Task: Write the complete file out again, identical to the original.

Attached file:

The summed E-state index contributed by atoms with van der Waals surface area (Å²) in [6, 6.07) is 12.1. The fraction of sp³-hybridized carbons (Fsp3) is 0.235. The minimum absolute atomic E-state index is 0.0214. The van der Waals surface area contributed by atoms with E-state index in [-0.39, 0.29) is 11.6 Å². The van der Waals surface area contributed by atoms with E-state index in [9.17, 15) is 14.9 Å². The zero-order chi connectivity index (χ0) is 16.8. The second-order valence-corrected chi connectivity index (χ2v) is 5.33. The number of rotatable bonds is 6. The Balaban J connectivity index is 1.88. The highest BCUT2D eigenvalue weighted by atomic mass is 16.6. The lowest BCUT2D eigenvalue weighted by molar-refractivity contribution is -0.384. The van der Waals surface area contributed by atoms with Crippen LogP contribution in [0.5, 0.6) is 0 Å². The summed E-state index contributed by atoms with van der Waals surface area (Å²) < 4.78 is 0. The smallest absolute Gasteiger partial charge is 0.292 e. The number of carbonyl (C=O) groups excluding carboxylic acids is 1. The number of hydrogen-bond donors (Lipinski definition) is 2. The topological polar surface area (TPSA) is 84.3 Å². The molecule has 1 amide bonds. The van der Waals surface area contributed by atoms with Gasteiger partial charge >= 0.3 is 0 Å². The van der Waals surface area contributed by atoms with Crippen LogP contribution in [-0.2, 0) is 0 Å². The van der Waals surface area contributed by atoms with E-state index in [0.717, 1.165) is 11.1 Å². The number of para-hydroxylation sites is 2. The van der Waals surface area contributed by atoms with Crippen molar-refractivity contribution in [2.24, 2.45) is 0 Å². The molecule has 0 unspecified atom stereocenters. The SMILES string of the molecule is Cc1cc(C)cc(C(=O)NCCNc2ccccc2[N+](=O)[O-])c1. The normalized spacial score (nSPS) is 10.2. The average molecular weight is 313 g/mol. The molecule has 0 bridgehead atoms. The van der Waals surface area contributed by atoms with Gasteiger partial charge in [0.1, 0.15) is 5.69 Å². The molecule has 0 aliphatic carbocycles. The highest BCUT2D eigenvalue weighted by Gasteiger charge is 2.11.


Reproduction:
The summed E-state index contributed by atoms with van der Waals surface area (Å²) in [6, 6.07) is 12.1. The fraction of sp³-hybridized carbons (Fsp3) is 0.235. The minimum absolute atomic E-state index is 0.0214. The van der Waals surface area contributed by atoms with E-state index in [-0.39, 0.29) is 11.6 Å². The van der Waals surface area contributed by atoms with E-state index in [9.17, 15) is 14.9 Å². The zero-order chi connectivity index (χ0) is 16.8. The second-order valence-corrected chi connectivity index (χ2v) is 5.33. The number of rotatable bonds is 6. The Balaban J connectivity index is 1.88. The highest BCUT2D eigenvalue weighted by atomic mass is 16.6. The lowest BCUT2D eigenvalue weighted by molar-refractivity contribution is -0.384. The van der Waals surface area contributed by atoms with Crippen LogP contribution in [0.5, 0.6) is 0 Å². The summed E-state index contributed by atoms with van der Waals surface area (Å²) < 4.78 is 0. The smallest absolute Gasteiger partial charge is 0.292 e. The number of carbonyl (C=O) groups excluding carboxylic acids is 1. The number of hydrogen-bond donors (Lipinski definition) is 2. The topological polar surface area (TPSA) is 84.3 Å². The molecule has 1 amide bonds. The van der Waals surface area contributed by atoms with Gasteiger partial charge >= 0.3 is 0 Å². The van der Waals surface area contributed by atoms with Crippen LogP contribution in [-0.2, 0) is 0 Å². The van der Waals surface area contributed by atoms with E-state index in [0.717, 1.165) is 11.1 Å². The number of para-hydroxylation sites is 2. The van der Waals surface area contributed by atoms with Crippen molar-refractivity contribution in [2.24, 2.45) is 0 Å². The molecule has 0 unspecified atom stereocenters. The SMILES string of the molecule is Cc1cc(C)cc(C(=O)NCCNc2ccccc2[N+](=O)[O-])c1. The normalized spacial score (nSPS) is 10.2. The average molecular weight is 313 g/mol. The molecule has 0 bridgehead atoms. The van der Waals surface area contributed by atoms with Gasteiger partial charge in [0.1, 0.15) is 5.69 Å². The molecule has 0 aliphatic carbocycles. The highest BCUT2D eigenvalue weighted by Gasteiger charge is 2.11.